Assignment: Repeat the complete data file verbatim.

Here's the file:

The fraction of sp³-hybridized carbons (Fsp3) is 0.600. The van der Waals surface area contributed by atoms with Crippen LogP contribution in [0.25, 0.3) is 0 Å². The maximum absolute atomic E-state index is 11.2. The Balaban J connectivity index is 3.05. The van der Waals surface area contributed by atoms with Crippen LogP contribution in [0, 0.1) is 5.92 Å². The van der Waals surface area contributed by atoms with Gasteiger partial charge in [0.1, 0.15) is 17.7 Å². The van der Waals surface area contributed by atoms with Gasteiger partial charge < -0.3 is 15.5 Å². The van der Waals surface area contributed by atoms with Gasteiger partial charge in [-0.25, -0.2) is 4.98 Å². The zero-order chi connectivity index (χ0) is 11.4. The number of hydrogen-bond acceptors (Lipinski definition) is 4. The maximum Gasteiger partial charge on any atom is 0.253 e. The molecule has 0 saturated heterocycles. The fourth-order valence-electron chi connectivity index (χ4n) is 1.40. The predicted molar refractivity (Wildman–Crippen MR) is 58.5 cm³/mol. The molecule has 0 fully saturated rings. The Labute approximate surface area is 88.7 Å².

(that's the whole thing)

The fraction of sp³-hybridized carbons (Fsp3) is 0.600. The van der Waals surface area contributed by atoms with Crippen LogP contribution in [0.25, 0.3) is 0 Å². The maximum absolute atomic E-state index is 11.2. The Balaban J connectivity index is 3.05. The van der Waals surface area contributed by atoms with Crippen LogP contribution in [0, 0.1) is 5.92 Å². The van der Waals surface area contributed by atoms with Gasteiger partial charge in [0.1, 0.15) is 17.7 Å². The van der Waals surface area contributed by atoms with Gasteiger partial charge < -0.3 is 15.5 Å². The van der Waals surface area contributed by atoms with Gasteiger partial charge in [-0.25, -0.2) is 4.98 Å². The zero-order chi connectivity index (χ0) is 11.4. The number of hydrogen-bond acceptors (Lipinski definition) is 4. The maximum Gasteiger partial charge on any atom is 0.253 e. The molecule has 0 saturated heterocycles. The fourth-order valence-electron chi connectivity index (χ4n) is 1.40. The predicted molar refractivity (Wildman–Crippen MR) is 58.5 cm³/mol. The molecule has 0 fully saturated rings. The Labute approximate surface area is 88.7 Å².